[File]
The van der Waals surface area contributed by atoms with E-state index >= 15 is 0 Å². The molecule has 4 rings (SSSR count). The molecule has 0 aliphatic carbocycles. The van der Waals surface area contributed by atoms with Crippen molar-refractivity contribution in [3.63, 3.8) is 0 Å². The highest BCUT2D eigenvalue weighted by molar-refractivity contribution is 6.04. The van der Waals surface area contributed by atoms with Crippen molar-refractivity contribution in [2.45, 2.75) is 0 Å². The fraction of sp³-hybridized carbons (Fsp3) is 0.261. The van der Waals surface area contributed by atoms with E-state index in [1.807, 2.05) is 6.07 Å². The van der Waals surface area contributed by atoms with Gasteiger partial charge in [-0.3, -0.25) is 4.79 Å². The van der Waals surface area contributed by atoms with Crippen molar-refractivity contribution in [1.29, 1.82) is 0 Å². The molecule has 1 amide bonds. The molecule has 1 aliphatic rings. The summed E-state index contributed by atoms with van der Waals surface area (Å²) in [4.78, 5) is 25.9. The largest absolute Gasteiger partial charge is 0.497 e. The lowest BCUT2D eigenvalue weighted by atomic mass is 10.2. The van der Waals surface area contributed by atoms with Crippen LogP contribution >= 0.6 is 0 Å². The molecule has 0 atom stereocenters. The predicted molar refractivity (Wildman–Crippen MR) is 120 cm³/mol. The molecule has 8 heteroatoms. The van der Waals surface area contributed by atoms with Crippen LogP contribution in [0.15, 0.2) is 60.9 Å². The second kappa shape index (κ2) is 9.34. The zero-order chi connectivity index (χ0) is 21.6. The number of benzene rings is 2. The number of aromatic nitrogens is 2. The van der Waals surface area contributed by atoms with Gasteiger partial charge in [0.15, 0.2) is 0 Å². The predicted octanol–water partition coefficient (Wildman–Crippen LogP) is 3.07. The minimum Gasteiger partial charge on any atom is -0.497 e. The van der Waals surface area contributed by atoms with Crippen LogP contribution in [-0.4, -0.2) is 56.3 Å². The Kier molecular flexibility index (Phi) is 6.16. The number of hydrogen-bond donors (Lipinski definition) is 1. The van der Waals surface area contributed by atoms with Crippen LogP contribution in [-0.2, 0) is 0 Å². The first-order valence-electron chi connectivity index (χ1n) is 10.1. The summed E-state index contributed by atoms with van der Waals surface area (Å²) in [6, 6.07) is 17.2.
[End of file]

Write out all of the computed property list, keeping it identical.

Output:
The van der Waals surface area contributed by atoms with E-state index >= 15 is 0 Å². The molecule has 4 rings (SSSR count). The molecule has 0 aliphatic carbocycles. The van der Waals surface area contributed by atoms with Crippen molar-refractivity contribution in [3.63, 3.8) is 0 Å². The highest BCUT2D eigenvalue weighted by molar-refractivity contribution is 6.04. The van der Waals surface area contributed by atoms with Crippen molar-refractivity contribution in [2.45, 2.75) is 0 Å². The fraction of sp³-hybridized carbons (Fsp3) is 0.261. The van der Waals surface area contributed by atoms with E-state index in [1.807, 2.05) is 6.07 Å². The van der Waals surface area contributed by atoms with Gasteiger partial charge in [-0.3, -0.25) is 4.79 Å². The van der Waals surface area contributed by atoms with Crippen molar-refractivity contribution in [1.29, 1.82) is 0 Å². The molecule has 1 amide bonds. The molecule has 1 aliphatic rings. The summed E-state index contributed by atoms with van der Waals surface area (Å²) in [4.78, 5) is 25.9. The largest absolute Gasteiger partial charge is 0.497 e. The lowest BCUT2D eigenvalue weighted by atomic mass is 10.2. The van der Waals surface area contributed by atoms with Crippen LogP contribution >= 0.6 is 0 Å². The molecule has 0 atom stereocenters. The predicted molar refractivity (Wildman–Crippen MR) is 120 cm³/mol. The molecule has 8 heteroatoms. The van der Waals surface area contributed by atoms with Crippen LogP contribution in [0.15, 0.2) is 60.9 Å². The second kappa shape index (κ2) is 9.34. The zero-order chi connectivity index (χ0) is 21.6. The number of benzene rings is 2. The number of aromatic nitrogens is 2. The van der Waals surface area contributed by atoms with Gasteiger partial charge in [0.15, 0.2) is 0 Å². The predicted octanol–water partition coefficient (Wildman–Crippen LogP) is 3.07. The minimum Gasteiger partial charge on any atom is -0.497 e. The van der Waals surface area contributed by atoms with Crippen LogP contribution in [-0.4, -0.2) is 56.3 Å². The Kier molecular flexibility index (Phi) is 6.16. The number of hydrogen-bond donors (Lipinski definition) is 1. The van der Waals surface area contributed by atoms with Crippen LogP contribution in [-0.2, 0) is 0 Å². The first-order valence-electron chi connectivity index (χ1n) is 10.1. The summed E-state index contributed by atoms with van der Waals surface area (Å²) in [6, 6.07) is 17.2.